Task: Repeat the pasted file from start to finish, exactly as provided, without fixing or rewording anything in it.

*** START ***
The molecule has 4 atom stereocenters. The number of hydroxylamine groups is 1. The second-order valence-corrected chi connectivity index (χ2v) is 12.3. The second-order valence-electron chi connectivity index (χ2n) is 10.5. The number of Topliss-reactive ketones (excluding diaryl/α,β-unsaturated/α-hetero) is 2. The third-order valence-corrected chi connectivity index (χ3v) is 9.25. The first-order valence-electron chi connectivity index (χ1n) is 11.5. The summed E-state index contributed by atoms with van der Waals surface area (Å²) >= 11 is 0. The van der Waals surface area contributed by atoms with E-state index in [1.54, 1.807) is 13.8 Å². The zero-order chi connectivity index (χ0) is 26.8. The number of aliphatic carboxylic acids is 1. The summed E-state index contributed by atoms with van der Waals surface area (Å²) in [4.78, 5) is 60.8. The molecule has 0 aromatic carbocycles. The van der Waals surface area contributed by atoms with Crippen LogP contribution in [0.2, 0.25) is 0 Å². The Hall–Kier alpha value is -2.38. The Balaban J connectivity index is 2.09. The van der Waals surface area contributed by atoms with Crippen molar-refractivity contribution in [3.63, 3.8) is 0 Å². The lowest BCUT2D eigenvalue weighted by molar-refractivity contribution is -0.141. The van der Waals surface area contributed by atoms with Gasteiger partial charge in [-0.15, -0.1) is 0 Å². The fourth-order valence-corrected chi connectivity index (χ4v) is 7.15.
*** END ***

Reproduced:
The molecule has 4 atom stereocenters. The number of hydroxylamine groups is 1. The second-order valence-corrected chi connectivity index (χ2v) is 12.3. The second-order valence-electron chi connectivity index (χ2n) is 10.5. The number of Topliss-reactive ketones (excluding diaryl/α,β-unsaturated/α-hetero) is 2. The third-order valence-corrected chi connectivity index (χ3v) is 9.25. The first-order valence-electron chi connectivity index (χ1n) is 11.5. The summed E-state index contributed by atoms with van der Waals surface area (Å²) >= 11 is 0. The van der Waals surface area contributed by atoms with E-state index in [1.54, 1.807) is 13.8 Å². The zero-order chi connectivity index (χ0) is 26.8. The number of aliphatic carboxylic acids is 1. The summed E-state index contributed by atoms with van der Waals surface area (Å²) in [4.78, 5) is 60.8. The molecule has 0 aromatic carbocycles. The van der Waals surface area contributed by atoms with Crippen LogP contribution in [0.2, 0.25) is 0 Å². The Hall–Kier alpha value is -2.38. The Balaban J connectivity index is 2.09. The van der Waals surface area contributed by atoms with Crippen molar-refractivity contribution in [3.63, 3.8) is 0 Å². The lowest BCUT2D eigenvalue weighted by molar-refractivity contribution is -0.141. The van der Waals surface area contributed by atoms with Gasteiger partial charge in [-0.15, -0.1) is 0 Å². The fourth-order valence-corrected chi connectivity index (χ4v) is 7.15.